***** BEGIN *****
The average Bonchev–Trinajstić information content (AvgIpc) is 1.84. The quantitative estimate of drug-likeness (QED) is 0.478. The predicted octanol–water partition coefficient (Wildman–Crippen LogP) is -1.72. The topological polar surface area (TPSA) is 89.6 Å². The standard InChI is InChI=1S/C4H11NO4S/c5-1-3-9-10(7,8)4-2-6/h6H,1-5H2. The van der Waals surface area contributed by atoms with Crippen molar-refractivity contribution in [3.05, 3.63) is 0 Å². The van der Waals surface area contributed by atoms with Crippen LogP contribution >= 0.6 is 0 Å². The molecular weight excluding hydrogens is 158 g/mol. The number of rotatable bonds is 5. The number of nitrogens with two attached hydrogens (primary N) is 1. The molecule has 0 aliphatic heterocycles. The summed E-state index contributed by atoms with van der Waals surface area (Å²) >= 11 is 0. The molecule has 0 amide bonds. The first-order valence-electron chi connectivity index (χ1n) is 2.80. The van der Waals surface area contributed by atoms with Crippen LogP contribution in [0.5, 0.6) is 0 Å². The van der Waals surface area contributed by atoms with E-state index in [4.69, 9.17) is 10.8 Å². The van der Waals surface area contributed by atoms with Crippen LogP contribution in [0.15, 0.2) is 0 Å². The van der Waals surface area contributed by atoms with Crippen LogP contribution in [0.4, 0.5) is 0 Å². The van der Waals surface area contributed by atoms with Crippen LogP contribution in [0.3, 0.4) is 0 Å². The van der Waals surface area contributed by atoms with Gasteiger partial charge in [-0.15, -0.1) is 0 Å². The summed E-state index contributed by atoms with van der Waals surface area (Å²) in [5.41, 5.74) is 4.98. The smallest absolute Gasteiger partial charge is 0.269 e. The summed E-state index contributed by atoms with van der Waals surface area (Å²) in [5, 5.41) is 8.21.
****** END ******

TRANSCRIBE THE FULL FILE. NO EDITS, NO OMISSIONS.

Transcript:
The average Bonchev–Trinajstić information content (AvgIpc) is 1.84. The quantitative estimate of drug-likeness (QED) is 0.478. The predicted octanol–water partition coefficient (Wildman–Crippen LogP) is -1.72. The topological polar surface area (TPSA) is 89.6 Å². The standard InChI is InChI=1S/C4H11NO4S/c5-1-3-9-10(7,8)4-2-6/h6H,1-5H2. The van der Waals surface area contributed by atoms with Crippen molar-refractivity contribution in [3.05, 3.63) is 0 Å². The van der Waals surface area contributed by atoms with Crippen LogP contribution >= 0.6 is 0 Å². The molecular weight excluding hydrogens is 158 g/mol. The number of rotatable bonds is 5. The number of nitrogens with two attached hydrogens (primary N) is 1. The molecule has 0 aliphatic heterocycles. The summed E-state index contributed by atoms with van der Waals surface area (Å²) >= 11 is 0. The molecule has 0 amide bonds. The first-order valence-electron chi connectivity index (χ1n) is 2.80. The van der Waals surface area contributed by atoms with Crippen LogP contribution in [0.5, 0.6) is 0 Å². The van der Waals surface area contributed by atoms with E-state index in [4.69, 9.17) is 10.8 Å². The van der Waals surface area contributed by atoms with Crippen LogP contribution in [0.15, 0.2) is 0 Å². The van der Waals surface area contributed by atoms with Crippen LogP contribution in [0.4, 0.5) is 0 Å². The van der Waals surface area contributed by atoms with Crippen LogP contribution in [0.3, 0.4) is 0 Å². The van der Waals surface area contributed by atoms with Gasteiger partial charge in [-0.15, -0.1) is 0 Å². The summed E-state index contributed by atoms with van der Waals surface area (Å²) in [5.41, 5.74) is 4.98. The smallest absolute Gasteiger partial charge is 0.269 e. The summed E-state index contributed by atoms with van der Waals surface area (Å²) in [5, 5.41) is 8.21.